Several Willamette Valley wineries celebrate 50 years this fall
Words like legacy and tradition become all the more appropriate when you reach the half-century mark. In the Willamette Valley, several producers are celebrating 50 years in the industry, only adding to the tradition rooted in Oregon’s iconic winegrowing region.
For the record, wine began well before 1971 here. David Lett, aka “Papa Pinot,” is largely credited with starting the industry here, planting commercial grape rows in 1965. Yet, there were area wineries pre-Prohibition and, prior to the arrival of settlers, grapes were grown and harvested by native communities. But many of the big players we associate with the modern Willamette Valley wine movement got their start exactly five decades ago.
A handful of wineries are ringing in the occasion with special tastings and more to commemorate the big 5-0. Knudsen Vineyards, the original commercial operation of the Dundee Hills American Viticultural Area (AVA), is among them. Today, the second generation of the family runs the label and it just opened The Outlook, a stunning new hospitality and tasting venue.
Nearby, Sokol Blosser Winery and Hyland Estates are toasting to the same milestone. The former, launched by Bill and Susan Sokol Blosser in 1971, pours its beloved work from its woodsy — yet modern — tasting room overlooking estate vines in Dayton. The latter touts the oldest vines in the valley’s McMinnville sub-appellation, planted on a 180-acre site in the foothills of the Coastal Range. Both outfits are popping celebratory bottles and offering special tastings that honor their shared 100-year history.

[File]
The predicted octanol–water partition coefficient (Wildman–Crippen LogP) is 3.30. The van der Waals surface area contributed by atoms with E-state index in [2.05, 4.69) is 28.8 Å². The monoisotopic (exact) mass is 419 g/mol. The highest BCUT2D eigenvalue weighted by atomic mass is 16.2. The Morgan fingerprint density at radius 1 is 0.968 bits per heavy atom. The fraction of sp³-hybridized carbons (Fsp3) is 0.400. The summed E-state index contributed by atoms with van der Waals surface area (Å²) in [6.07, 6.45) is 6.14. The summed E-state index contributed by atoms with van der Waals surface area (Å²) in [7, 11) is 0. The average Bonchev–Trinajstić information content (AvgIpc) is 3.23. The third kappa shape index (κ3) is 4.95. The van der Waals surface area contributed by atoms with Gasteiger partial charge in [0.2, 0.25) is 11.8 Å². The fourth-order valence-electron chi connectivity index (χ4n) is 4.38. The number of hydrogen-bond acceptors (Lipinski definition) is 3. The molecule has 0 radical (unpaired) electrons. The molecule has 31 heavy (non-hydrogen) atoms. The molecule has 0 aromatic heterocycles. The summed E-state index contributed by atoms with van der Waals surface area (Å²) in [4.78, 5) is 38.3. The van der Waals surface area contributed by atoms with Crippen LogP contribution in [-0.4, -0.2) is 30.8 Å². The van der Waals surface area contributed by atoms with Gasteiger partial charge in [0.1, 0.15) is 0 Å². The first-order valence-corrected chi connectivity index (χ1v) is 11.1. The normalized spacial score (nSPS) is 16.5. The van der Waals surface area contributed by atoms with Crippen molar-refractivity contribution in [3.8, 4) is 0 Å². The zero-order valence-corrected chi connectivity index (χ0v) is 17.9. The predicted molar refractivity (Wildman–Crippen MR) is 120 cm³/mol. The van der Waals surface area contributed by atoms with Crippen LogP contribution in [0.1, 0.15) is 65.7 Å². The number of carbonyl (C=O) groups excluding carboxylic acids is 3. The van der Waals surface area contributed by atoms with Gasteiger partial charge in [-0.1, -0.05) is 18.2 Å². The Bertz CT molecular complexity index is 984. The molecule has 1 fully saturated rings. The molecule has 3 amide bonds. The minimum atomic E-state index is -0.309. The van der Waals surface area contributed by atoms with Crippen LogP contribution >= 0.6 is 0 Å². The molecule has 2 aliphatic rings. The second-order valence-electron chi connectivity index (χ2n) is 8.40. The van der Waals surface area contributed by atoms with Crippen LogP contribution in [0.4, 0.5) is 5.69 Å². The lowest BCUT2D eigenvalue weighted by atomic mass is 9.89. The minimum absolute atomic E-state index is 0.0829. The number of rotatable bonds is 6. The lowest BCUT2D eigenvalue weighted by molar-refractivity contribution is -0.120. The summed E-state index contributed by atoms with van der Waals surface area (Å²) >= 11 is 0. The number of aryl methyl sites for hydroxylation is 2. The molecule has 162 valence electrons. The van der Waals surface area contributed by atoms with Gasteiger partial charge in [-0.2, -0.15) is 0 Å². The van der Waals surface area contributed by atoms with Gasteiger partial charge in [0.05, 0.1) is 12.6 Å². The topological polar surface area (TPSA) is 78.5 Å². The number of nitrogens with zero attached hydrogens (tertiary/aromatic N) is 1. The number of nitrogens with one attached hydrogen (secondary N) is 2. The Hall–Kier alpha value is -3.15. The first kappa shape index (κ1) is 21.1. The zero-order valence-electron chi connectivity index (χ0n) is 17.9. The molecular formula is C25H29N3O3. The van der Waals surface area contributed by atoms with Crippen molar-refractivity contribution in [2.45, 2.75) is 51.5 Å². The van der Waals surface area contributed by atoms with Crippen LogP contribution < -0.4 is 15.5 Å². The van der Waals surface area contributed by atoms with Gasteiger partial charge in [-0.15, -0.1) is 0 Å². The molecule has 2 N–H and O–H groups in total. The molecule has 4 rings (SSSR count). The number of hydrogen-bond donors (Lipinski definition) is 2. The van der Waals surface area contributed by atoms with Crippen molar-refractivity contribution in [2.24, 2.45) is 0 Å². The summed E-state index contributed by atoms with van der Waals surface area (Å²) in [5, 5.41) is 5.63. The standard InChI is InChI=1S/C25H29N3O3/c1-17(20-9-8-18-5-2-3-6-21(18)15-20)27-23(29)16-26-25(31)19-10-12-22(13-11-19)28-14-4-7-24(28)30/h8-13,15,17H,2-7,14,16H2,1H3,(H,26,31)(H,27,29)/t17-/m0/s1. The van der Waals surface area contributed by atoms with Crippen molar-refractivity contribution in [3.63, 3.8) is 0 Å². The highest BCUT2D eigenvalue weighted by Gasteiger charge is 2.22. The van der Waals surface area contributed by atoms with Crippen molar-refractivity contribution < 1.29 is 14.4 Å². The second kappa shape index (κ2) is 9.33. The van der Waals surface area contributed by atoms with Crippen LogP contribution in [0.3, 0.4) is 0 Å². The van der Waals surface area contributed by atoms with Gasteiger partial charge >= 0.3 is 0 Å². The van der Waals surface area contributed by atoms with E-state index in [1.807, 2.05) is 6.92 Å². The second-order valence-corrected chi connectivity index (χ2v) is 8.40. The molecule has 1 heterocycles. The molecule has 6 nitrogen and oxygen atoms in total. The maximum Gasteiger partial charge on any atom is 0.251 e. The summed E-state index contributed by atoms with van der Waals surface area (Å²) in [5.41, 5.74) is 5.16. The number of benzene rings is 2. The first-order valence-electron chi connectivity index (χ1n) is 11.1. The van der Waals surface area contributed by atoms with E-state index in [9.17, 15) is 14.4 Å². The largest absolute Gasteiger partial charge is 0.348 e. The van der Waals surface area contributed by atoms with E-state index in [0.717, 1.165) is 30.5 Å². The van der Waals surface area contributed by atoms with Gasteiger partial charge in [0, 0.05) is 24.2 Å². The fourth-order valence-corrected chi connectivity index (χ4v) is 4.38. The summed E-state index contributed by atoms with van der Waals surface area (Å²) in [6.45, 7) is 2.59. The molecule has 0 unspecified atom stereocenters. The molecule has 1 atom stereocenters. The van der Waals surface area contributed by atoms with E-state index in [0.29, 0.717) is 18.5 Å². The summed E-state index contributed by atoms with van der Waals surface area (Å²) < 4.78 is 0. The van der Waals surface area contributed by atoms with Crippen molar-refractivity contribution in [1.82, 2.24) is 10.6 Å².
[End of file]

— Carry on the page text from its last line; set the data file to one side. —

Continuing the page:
Adelsheim Vineyard also turns 50 this year — a pioneering label out of the Chehalem Mountains AVA. In addition to special wine releases, the Adelsheim team has created an online series called “Founders’ Stories.” The episodes feature David Adelsheim conversing with 10 of the founding wine figures of the northern Willamette Valley.
Amity Vineyards celebrates its 50th year as well, at least viticulturally. This northern Willamette Valley vineyard first planted in 1971 and launched its label three years later.
Only adding to the celebratory nature of things is the ongoing harvest, which began last month in most of the Willamette Valley. At present, the region’s all but 700 labels are wrapping up fermentations of everything from Pinot Noir to Arneis. It’s a fantastic time to take in the winemaking process while also celebrating the historic feats of several of the valley’s top brands.
The Pacific Northwest may not have centuries-old cellars filled with dusty wine bottles, but the region is getting there. The winemakers here are hard at work on creating their own special legacy — one that only grows in range and quality with every generation.